This brings us to the second issue in this case, whether, under New Jersey law, defendant Bemis is entitled to summary judgment on the question of its alleged liability in tort as successor to Rock Wool, the corporation which manufactured the allegedly defective machine. On a motion for summary judgment, Rule 56(c), F.R.Civ.P., limits our inquiry to whether or not there is a genuine issue as to any material fact. Lockhart v. Hoenstine, 411 F.2d 455 (3d Cir.) cert. denied, 396 U.S. 941, 24 L. Ed. 2d 244, 90 S. Ct. 378 (1969). We are persuaded: (1) that there is no substantial factual dispute on the record which consists, inter alia, of defendant's affidavits, the transfer agreement, interrogatories and depositions; and (2) that defendant is entitled to judgment as a matter of law.
The facts can be summarized as follows: Pursuant to an agreement executed on March 31, 1966, in exchange for cash Rock Wool transferred the bulk of its assets to defendant Bemis.
Thereafter, Bemis continued to manufacture machines similar to the one which plaintiff asserts was defective and supplied former Rock Wool customers with spare parts. Subsequently, in accordance with the agreement, Rock Wool changed its corporate name to Overman & Shovlin and eventually dissolved in late April, 1967, under the applicable provisions of Indiana law. Two employees of Rock Wool, Robert Stoudt and Thomas Shovlin accepted defendant's employment offers. Shovlin, a former Rock Wool director and vice president, became a product manager and Stout was employed as a foreman. Plaintiff's injuries subsequently occurred on February 21, 1971.
Defendant argues that this transfer of assets was simply a sale and nothing more, while plaintiff contends that Bemis must answer for the alleged tortious conduct of Rock Wool because: (1) under the transfer agreement, defendant Bemis impliedly assumed liability for injuries such as the one in question;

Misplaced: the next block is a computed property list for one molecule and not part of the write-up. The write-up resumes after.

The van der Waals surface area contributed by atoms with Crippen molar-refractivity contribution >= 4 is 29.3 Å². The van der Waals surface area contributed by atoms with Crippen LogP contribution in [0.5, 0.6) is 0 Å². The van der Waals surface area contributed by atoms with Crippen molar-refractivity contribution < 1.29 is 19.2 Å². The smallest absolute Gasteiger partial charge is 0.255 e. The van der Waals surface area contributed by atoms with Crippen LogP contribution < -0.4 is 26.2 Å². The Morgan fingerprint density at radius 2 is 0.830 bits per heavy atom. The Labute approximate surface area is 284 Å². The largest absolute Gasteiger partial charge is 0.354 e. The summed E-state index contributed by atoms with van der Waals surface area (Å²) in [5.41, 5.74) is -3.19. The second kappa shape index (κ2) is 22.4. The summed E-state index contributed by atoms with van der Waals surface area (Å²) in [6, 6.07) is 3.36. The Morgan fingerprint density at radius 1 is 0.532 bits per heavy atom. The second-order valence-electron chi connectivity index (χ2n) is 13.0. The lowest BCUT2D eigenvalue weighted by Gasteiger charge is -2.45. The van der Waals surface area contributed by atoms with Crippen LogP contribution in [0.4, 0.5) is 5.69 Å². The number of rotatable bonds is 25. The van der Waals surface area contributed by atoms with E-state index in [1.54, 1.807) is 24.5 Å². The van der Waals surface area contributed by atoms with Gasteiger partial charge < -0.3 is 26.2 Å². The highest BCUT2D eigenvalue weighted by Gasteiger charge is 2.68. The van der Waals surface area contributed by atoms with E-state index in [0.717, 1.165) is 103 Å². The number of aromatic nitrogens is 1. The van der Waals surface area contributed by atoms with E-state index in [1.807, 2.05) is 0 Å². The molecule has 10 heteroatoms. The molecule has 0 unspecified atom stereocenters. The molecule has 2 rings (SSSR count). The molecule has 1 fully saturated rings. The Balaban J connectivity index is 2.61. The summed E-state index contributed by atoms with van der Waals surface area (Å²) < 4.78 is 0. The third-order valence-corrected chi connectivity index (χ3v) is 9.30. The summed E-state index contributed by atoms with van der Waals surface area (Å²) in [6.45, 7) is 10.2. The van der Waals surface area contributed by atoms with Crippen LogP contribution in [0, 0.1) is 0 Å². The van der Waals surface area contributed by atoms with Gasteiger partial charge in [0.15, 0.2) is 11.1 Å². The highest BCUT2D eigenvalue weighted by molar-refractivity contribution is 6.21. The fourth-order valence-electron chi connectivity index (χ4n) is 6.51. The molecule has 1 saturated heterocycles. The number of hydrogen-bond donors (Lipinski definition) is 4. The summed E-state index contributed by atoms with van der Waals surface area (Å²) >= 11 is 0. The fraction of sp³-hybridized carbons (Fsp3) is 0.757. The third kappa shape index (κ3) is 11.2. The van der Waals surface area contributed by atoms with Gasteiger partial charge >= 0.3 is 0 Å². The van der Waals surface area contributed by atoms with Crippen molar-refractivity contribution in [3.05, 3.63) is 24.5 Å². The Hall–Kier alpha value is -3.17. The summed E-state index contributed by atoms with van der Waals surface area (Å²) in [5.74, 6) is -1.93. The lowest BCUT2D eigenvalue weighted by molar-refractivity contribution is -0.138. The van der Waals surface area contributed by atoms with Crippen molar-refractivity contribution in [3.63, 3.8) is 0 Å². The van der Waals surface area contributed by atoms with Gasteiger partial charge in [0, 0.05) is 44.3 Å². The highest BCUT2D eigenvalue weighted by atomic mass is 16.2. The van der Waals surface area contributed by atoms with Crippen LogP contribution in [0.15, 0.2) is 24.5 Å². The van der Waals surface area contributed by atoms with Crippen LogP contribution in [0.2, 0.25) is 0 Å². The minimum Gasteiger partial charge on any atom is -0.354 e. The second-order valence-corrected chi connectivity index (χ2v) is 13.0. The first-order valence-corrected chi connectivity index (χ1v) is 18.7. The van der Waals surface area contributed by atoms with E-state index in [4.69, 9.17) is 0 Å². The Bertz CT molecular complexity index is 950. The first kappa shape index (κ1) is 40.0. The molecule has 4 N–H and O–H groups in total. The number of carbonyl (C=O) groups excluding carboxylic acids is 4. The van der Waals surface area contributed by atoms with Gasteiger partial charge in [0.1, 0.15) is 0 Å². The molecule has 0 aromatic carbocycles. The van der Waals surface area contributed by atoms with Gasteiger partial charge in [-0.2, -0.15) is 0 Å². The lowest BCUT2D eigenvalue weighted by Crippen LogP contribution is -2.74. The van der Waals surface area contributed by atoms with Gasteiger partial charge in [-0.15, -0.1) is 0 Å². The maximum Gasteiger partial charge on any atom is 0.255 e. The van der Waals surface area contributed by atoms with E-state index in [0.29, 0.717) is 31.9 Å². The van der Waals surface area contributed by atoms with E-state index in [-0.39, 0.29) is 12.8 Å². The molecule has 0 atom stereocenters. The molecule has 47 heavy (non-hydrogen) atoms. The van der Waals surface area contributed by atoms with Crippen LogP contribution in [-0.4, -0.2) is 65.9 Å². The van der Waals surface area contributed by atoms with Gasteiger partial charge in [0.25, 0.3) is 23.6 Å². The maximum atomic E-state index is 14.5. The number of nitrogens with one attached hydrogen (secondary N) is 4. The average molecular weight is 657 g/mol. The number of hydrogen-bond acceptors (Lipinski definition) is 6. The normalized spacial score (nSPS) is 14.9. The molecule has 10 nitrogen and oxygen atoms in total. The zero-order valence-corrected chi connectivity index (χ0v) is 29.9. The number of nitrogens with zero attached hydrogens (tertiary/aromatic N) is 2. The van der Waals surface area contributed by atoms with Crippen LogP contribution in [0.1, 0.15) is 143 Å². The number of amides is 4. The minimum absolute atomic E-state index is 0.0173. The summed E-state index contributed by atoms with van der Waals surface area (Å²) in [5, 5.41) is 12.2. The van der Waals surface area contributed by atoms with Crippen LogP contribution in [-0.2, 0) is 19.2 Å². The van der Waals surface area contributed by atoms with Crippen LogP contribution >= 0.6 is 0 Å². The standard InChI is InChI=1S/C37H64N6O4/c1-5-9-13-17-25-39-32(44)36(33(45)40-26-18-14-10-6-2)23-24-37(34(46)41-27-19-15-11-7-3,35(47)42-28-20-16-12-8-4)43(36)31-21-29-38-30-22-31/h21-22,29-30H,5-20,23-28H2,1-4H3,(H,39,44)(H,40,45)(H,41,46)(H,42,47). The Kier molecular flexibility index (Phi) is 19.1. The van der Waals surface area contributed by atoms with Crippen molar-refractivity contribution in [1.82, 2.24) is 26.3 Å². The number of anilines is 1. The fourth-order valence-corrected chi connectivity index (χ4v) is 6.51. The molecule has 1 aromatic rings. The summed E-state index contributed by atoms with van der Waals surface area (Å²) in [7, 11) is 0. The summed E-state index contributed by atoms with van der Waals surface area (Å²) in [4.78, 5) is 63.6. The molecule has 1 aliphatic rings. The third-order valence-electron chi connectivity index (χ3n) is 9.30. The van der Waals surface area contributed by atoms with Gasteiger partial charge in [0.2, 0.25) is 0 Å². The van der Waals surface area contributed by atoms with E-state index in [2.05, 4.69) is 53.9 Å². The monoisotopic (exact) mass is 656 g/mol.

(2) defendant Bemis was a mere continuation of the selling corporation and, therefore, must take responsibility for the injuries caused by its product; and (3) the transaction in question constituted a de facto merger.
In turning to the principles of New Jersey law which we conclude must be applied, we find that the rule governing the tort liability of a successor corporation is set forth in McKee v. Harris-Seybold Co., 109 N.J.Super. 555, 264 A.2d 98 (L.Div. 1970); aff'd per curiam, 118 N.J.Super. 480, 288 A. 2d 585 (App.Div. 1972)
"It is the general rule that where one company sells or otherwise transfers all its assets to another company the latter is not liable for the debts and liabilities of the transferor, including those arising out of the latter's tortious conduct, except where: (1) the purchaser expressly or impliedly agrees to assume such debts; (2) the transaction amounts to a consolidation or merger of the seller and purchaser; (3) the purchasing corporation is merely a continuation of the selling corporation, or (4) the transaction is entered into fraudulently in order to escape liability for such debts. Jackson v. Diamond T. Trucking Co., 100 N.J.Super. 186, 241 A. 2d 471 (Law Div. 1968); Andres v. Morgan, 62 Ohio St. 236, 56 N.E. 875 (Sup.Ct.1900); Ruedy v. Toledo Factories Co., 61 Ohio App. 21, 22 N.E.2d 293 (App.Ct. 1939); Kloberdanz v. Joy Mfg. Co., 288 F. Supp. 817 (D.Colo. 1968); 19 Am.Jur.2d § 1546, at 922. A fifth exception, sometimes incorporated as an element of one of the above exceptions, is the absence of adequate consideration for the sale or transfer. 19 Am. Jur. 2d § 1551, at 927; 7 Fletcher, Cyclopedia of Corporations, § 4751 (1919 ed.)."